Pricing That Makes You Go, “Huh?”

images-4So this morning I called to renew my, errr, son’s subscription to the MLB Insiders Club. It gets us him some “free” stuff as well as a monthly baseball magazine. Overall, I think it is a good deal.

I called because the letter I received had no place where I could renew on-line and, well, filling out a form and sending via the USPS is beneath me. I found it odd that you can join the program on-line, but not renew. So be it.

On the mail-in form the prices for renewal were listed thusly:

  • Three years – $59.00
  • Two years – $44.00
  • One year – $24.00

Not bad. This is pretty standard term-based preferred pricing, but here is where is gets weird.

When I called, the representative took my member number and said she would be happy to renew me at the following “rates:”

  • One year – $9.00
  • Two years – $18.00
  • Three years – $27.00

I renewed for three years, but now I am totally confused.

First, why is it cheaper, significantly cheaper, to call to renew as opposed to sending in the form?

Second, why did they present the prices highest to lowest on the mail piece, but lowest to highest over the phone?

Third, in both cases they used even dollar “9” pricing as the base, yet the form used the three-year price as the base and the call-in used the one-year price as the base. Why is that?

Fourth, why is it that via mail, I get a preferred price for a longer subscription, but via the phone, the price is less, but there is no preferred price for multiple years?

Fifth, is this an example of a great price discrimination strategy – charging more to the people who just renew using old technology (i.e., the mail) or an example of a company without a fricking clue as to pricing?

Sixth, why do I even care about this?

Sorry, that last question was my inside voice.

Your thoughts on the first five questions would be appreciated. I’ll reserve the last one for my shrink.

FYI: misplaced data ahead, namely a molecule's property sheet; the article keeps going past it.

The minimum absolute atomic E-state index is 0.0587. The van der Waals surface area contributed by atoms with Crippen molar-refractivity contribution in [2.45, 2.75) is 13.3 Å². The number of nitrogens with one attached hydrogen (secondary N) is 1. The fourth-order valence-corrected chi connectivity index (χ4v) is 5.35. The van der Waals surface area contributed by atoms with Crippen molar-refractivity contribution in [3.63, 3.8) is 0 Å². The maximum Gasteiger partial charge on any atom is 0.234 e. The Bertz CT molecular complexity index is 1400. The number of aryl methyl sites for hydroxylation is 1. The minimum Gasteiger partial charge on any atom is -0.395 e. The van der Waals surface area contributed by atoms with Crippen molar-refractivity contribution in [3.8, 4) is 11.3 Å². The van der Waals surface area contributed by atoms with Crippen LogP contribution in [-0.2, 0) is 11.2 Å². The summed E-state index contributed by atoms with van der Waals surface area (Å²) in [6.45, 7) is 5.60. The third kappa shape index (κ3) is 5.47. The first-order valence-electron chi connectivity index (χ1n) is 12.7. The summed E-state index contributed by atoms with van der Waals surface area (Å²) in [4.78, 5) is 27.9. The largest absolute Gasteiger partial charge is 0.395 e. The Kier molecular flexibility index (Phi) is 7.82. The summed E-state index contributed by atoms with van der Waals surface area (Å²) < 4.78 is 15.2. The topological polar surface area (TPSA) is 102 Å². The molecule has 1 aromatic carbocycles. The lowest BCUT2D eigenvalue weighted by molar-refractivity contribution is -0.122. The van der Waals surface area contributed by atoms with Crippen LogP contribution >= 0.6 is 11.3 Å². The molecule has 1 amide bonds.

5 thoughts on “Pricing That Makes You Go, “Huh?”

  1. For #1, maybe it’s they have a pricing list and a minimum pricing list and the person you dealt with, not understanding value creation, went right toward the minimum pricing

    For #2, it may be that they do have them from high to low to be presented; however, they have not trained their phone staff on effective presentation of pricing.

    There’s always a human element. We may do well at establishing pricing, but if we don’t do well at educating the masses that are delivering the pricing and communicating with the customer, human nature will kick in. There is a good chance the person you spoke with is not even a fan of baseball, and has no clue why anyone would spend a dollar on this product/service.

  2. None of it makes any sense to me. These things are often outsourced; I smell human error in the mix.

    I think you really ought to introduce yourself to the publisher and see what is really going on. It’s either very interestingly unusual, or simply informing him that somebody has really dropped his ball.

    1. So I’m thinking if he calls the publisher to find out the publisher will look at it and raised all the prices and then he’d be out. Sorry Ed but the other thing is what if the publisher liked what he was saying hired him to make a good pricing policy Then he would have to decide where he’s going to make more money working for the publisher or paying the prices of the magazines. LOL OL

  3. You obviously just bought a warranty on the subscription without buying the subscription itself. Or maybe it was software assurance. Maybe they had thousands of these forms that they just bulk printed with a date and address and they date from before a price drop.

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